The trip ended with a brief sojourn in the Station bar, located in the station building which was definitely a little more cost-effective with a bottle of Sol costing £3.35. Gibbo soon joined me once again in here for a final helping of putting cash into the local economy before grabbing the train back out of the ever more crowded town, on account that the Bananarama fans would soon be going bananas I’m sure. Upon getting back into Preston, we went on our separate ways, with going via Warrington a far better option for myself, whilst Gibbo still had to endure the long trip around the houses to return to Atherton at some point next year.

So there ends off the penultimate weekend of pre-season for me. It had been a good one, Lytham’s a great little town and the ground was decent too. The game was a bit ‘meh’, but I’m not too fussed when its free (bar £1 on the football card!). Onto the final weekend then and a bit of a double is in the offing. A Cheshire League side, a former Cheshire League side, a newly reformed team and an old Merseyside non-league powerhouse all feature. It should be pretty good….

RATINGS:

Game: 5

Ground: 6

Programme: N/A

Food: 6

Value For Money: 7

 

Manchopper in….Leyland

Leylandutdfc_400x400150px-LongridgeTownFC

Result: Leyland United 1-3 Longridge Town (Pre-Season Friendly)

Venue: Centurion Park (Saturday 30th June 2018, 3pm)

Att: 45 (approx.)

With the possibility of England reaching the World Cup quarter-finals the following Saturday, I duly decided to start off the season a week early to make up for it. Also, it would have been silly to miss out on the glorious weather that the UK was experiencing during the latter part of June, as it certainly isn’t anything to rely on year-on-year, as many of you will know! Anyway, fixtures were threadbare for the weekend locally, but a couple stood out. Airbus UK had an early kick-off which would enable me to catch the France-Argentina game later in the afternoon, whilst Leyland United’s game with North West Counties new-boys Longridge Town provided an easier travel option.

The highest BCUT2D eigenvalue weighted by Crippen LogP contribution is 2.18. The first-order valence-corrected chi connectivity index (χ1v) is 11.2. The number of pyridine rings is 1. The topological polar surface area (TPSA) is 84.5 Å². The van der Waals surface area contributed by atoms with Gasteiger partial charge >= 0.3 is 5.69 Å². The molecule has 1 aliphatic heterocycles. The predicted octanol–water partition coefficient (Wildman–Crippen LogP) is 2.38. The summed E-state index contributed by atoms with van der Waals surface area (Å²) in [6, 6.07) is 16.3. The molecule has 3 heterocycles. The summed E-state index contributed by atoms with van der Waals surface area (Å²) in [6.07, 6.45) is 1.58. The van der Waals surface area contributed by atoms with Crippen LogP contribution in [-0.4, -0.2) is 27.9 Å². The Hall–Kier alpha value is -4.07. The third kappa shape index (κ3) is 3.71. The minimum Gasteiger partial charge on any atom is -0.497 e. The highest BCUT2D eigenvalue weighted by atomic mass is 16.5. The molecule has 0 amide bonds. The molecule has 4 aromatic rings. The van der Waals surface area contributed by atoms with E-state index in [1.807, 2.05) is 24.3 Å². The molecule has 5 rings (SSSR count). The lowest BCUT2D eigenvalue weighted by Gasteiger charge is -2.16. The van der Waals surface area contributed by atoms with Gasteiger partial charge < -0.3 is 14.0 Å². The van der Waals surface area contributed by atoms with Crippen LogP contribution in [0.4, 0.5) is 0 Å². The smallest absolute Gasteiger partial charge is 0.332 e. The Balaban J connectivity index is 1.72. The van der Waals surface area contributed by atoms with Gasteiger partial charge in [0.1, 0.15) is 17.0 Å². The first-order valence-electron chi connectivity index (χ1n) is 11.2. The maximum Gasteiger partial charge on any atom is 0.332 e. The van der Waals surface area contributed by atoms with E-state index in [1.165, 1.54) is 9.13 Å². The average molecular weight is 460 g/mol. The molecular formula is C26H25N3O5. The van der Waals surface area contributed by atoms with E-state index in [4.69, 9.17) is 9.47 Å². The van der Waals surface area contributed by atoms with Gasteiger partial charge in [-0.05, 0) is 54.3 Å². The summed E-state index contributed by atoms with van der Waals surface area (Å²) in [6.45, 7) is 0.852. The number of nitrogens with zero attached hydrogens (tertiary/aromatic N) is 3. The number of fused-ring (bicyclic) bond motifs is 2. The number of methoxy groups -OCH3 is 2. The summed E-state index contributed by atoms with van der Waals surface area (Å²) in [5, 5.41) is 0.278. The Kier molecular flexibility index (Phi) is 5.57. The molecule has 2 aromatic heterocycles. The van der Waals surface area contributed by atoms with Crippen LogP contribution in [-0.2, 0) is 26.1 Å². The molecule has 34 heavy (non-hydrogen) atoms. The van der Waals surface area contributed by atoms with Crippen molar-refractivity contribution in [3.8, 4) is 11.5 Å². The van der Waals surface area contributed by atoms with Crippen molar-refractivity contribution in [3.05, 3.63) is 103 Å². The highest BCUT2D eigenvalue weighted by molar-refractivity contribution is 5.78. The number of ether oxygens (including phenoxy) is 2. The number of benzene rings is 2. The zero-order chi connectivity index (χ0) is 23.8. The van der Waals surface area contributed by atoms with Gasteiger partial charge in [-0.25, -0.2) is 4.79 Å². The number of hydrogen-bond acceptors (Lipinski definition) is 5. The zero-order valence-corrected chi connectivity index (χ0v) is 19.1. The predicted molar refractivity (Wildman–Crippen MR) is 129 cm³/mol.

As it was, Airbus proved to be too difficult to bother with on this day (despite the allure of the Red Arrows and Beluga movements at the neighbouring Hawarden Airfield) and so, come the mid-morning of the final Saturday of June, I caught the train from Manchester up to the Lancastrian town – also famed for its transport-making heritage, hoping for a nice, comfortable journey. Alas, the bloody thing was packed out and it was standing room only once again, with many obviously taking the chance to head to the seaside on this rarest of days. I eventually escaped the sweat box and continued into the town centre of Leyland, all the while in the shadow of the smoke emanating from the wildfire from the nearby Winter Hill.

A five-minute-or-so walk later and I found myself outside the town’s Wetherspoon’s outlet, the Leyland Lion, not far from the town’s British Commercial Vehicle museum – which celebrates the famed truck and bus maker Leyland Motors (later British Leyland Motor Corporation) which later grew to include the likes of car and motorcycle constructors Triumph, Rover (duly taking hold of the Land Rover and Jaguar brands too) and became British Leyland. It would latterly become the Rover Group and lives on as part of Jaguar-Land Rover and MINI, whilst the Leyland name is still carried by the original Leyland Trucks company and survives as part of an American heavy-duty company. Also, a marker point nearby marks the half-way point between London and Glasgow (some 198 miles in either direction).